When I told David I’d love to come he responded with “Great! We’ll meet at around 9 and we’ll be spending the night so you’ll get home at around 7am the next morning”. What had started as a tingling sense of fear suddenly transformed into an adrenalin soaked excitement. My first thought at the idea of spending an entire night crawling around through tunnels in the underbelly of Paris was – what should I wear?!
Ugh. How girly of me, I’m sure is what you’re thinking! But actually, having grown up in the wilds of Canada’s Rocky Mountains, I know that how you dress and what you wear in certain climates and conditions can often times be the difference between life and death. It’s not always about the aesthetics people! I remember trying to explain fashion to my Dad once, and said “If someone showed up to go hunting wearing a dress and heels, or a suit and tie with dress shoes and cologne on, you’d tell them they looked ridiculous, and that they had to go and change. Now they could be wearing a suit by Tom Ford and look damn good in it, but that’s not really what you meant by using ‘you look ridiculous’. How you dress in certain situations is a reflection on your attitude and the respect and mind set you bring to that particular situation or environment.” The fact that you’d wear a suit to go hunting means you have no intention of getting down and dirty and doing what needs to be done. You’ll be of less help, and even more of a hinderance because your presence will make it harder for the hunt to be successful.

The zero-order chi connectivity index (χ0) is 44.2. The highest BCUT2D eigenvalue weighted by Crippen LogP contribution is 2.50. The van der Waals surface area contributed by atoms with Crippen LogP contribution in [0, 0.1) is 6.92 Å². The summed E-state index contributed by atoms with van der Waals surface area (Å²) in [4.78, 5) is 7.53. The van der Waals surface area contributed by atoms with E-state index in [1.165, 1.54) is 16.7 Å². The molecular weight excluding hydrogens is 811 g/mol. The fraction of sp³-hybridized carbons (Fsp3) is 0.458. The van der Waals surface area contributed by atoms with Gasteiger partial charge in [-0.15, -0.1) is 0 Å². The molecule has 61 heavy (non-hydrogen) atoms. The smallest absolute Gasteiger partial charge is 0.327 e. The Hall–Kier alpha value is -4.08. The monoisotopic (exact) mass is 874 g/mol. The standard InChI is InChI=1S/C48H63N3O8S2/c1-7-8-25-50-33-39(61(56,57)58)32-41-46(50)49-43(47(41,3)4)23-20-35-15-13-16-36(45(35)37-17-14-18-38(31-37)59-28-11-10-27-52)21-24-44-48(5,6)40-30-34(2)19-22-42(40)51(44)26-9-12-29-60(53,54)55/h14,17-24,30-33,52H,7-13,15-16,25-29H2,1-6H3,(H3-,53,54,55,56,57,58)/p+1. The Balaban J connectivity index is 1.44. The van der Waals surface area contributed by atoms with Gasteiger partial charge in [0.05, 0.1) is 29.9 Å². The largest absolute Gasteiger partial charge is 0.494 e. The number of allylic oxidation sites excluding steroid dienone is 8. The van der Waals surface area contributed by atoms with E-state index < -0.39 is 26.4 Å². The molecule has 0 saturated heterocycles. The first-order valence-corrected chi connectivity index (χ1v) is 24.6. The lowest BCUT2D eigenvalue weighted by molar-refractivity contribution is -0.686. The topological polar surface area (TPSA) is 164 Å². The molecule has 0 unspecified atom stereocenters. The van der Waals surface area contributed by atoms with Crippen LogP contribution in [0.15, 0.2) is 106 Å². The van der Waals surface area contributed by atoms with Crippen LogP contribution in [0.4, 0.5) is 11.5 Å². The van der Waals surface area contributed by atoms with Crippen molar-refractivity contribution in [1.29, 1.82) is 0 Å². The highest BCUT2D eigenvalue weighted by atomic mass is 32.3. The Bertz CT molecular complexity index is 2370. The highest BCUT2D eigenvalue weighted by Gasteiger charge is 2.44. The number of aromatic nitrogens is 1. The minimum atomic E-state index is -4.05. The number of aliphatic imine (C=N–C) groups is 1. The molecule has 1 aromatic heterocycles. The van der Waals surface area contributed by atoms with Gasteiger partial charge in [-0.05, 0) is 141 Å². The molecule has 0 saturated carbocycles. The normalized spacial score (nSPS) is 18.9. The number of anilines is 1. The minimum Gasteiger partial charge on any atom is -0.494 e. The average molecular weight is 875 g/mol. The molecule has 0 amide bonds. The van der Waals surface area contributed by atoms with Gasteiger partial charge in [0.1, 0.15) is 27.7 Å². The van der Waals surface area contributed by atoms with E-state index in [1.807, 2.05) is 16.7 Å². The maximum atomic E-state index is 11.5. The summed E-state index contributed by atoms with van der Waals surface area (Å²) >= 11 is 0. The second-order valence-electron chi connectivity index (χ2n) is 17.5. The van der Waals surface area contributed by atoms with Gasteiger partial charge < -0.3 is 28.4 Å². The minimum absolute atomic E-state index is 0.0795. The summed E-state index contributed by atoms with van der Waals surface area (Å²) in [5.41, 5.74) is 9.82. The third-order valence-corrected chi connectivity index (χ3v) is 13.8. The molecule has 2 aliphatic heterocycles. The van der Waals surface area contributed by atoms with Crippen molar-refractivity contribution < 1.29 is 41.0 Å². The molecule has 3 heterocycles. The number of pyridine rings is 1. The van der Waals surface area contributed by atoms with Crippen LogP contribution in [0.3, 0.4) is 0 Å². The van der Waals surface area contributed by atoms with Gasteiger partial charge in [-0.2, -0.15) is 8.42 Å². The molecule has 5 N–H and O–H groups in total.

The tables can turn on this idea as well, where someone show’s up for a high stakes business meeting wearing their camo gear – they’re giving the impression that they’re not taking the task at hand seriously or showing the business environment the respect it deserves. Like sweatpants at a wedding, or a formal gown to a baby shower, the list can go on and on. What I wanted to avoid was being a) uncomfortable, or restricted by my clothing b) wrecking any of my nice clothes (which I need to cherish due to my extremely limited selection from moving to France with one suitcase) and c) looking like a total, as my mother would say, dough-head.